The lynchpin of effective advocacy is persuasion, which can come in many forms. Capitalizing on the disclosure provided by the opposing party can be one of the most important jobs of any advocate in persuading a jury. Oftentimes, trial attorneys focus only on the facts that are actually contained within the opposition’s records. While it is unquestionably true that such a focus might, at times, prove fruitful (especially where such a record lists or spells out facts harmful to the opposition), focusing solely on those facts will, at other times, limit or prevent the most powerful arguments from ever being made.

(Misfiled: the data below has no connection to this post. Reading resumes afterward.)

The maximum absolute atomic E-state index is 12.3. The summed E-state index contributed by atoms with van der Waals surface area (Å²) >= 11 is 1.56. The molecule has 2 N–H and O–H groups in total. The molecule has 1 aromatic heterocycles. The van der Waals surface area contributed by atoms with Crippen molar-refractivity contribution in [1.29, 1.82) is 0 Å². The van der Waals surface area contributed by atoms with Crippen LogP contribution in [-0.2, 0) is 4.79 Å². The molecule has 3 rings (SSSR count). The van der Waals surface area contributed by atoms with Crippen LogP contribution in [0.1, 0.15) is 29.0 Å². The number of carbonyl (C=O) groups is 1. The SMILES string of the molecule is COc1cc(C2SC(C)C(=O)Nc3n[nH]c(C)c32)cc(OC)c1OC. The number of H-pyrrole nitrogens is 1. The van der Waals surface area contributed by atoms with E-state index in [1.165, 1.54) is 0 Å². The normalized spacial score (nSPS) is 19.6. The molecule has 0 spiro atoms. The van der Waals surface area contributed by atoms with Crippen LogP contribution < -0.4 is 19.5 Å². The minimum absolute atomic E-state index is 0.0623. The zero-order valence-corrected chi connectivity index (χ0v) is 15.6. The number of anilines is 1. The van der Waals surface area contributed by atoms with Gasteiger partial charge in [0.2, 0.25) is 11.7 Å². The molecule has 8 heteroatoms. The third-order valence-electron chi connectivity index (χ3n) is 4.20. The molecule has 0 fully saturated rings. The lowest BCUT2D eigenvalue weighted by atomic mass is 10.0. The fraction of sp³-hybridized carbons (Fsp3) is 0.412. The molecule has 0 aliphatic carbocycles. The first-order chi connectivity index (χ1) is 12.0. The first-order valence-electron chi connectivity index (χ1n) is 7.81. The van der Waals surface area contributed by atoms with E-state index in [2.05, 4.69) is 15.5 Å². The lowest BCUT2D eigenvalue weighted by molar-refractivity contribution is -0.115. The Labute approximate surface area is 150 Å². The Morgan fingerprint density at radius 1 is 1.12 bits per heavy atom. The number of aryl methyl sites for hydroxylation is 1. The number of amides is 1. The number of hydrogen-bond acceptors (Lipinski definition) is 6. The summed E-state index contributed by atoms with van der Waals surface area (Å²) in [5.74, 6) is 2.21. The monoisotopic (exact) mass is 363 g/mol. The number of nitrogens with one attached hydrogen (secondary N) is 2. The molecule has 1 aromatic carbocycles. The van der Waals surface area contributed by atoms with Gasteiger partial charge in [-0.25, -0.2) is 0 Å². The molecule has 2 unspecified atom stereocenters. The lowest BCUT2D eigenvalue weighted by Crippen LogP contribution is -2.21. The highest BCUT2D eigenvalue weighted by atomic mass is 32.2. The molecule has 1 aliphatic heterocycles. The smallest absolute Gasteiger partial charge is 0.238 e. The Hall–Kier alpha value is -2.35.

Weaknesses in the opposition’s case are often not readily apparent in the facts contained in their own record. After all, the opposition created the record in the first place, and there is often a reluctance to include harmful facts. Nevertheless, powerful and persuasive weaknesses might well be found in what those very records do not say, but, indeed, should say. It is the job of the trial attorney to demonstrate to the jury the importance and significance of any omissions in the opposing party’s records.